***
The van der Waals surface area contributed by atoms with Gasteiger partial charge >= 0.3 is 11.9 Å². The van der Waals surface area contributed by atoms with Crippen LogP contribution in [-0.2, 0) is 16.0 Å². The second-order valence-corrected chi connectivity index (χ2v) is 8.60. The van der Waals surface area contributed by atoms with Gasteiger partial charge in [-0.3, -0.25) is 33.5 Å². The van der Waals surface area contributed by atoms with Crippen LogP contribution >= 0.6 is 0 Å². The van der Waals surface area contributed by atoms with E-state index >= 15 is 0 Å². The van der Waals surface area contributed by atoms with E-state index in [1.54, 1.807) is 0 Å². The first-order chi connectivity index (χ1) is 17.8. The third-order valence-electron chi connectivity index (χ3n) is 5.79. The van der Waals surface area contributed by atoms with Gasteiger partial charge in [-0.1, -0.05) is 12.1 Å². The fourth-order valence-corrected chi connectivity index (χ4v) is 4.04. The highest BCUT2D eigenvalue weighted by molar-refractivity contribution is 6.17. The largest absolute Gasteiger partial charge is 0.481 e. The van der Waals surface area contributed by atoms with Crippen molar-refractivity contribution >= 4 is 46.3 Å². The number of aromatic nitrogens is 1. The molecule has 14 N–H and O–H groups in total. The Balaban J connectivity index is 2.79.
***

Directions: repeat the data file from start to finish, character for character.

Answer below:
The van der Waals surface area contributed by atoms with Gasteiger partial charge >= 0.3 is 11.9 Å². The van der Waals surface area contributed by atoms with Crippen LogP contribution in [-0.2, 0) is 16.0 Å². The second-order valence-corrected chi connectivity index (χ2v) is 8.60. The van der Waals surface area contributed by atoms with Gasteiger partial charge in [-0.3, -0.25) is 33.5 Å². The van der Waals surface area contributed by atoms with Crippen LogP contribution >= 0.6 is 0 Å². The van der Waals surface area contributed by atoms with E-state index >= 15 is 0 Å². The van der Waals surface area contributed by atoms with E-state index in [1.54, 1.807) is 0 Å². The first-order chi connectivity index (χ1) is 17.8. The third-order valence-electron chi connectivity index (χ3n) is 5.79. The van der Waals surface area contributed by atoms with Gasteiger partial charge in [-0.1, -0.05) is 12.1 Å². The fourth-order valence-corrected chi connectivity index (χ4v) is 4.04. The highest BCUT2D eigenvalue weighted by molar-refractivity contribution is 6.17. The largest absolute Gasteiger partial charge is 0.481 e. The van der Waals surface area contributed by atoms with Crippen molar-refractivity contribution >= 4 is 46.3 Å². The number of aromatic nitrogens is 1. The molecule has 14 N–H and O–H groups in total. The Balaban J connectivity index is 2.79.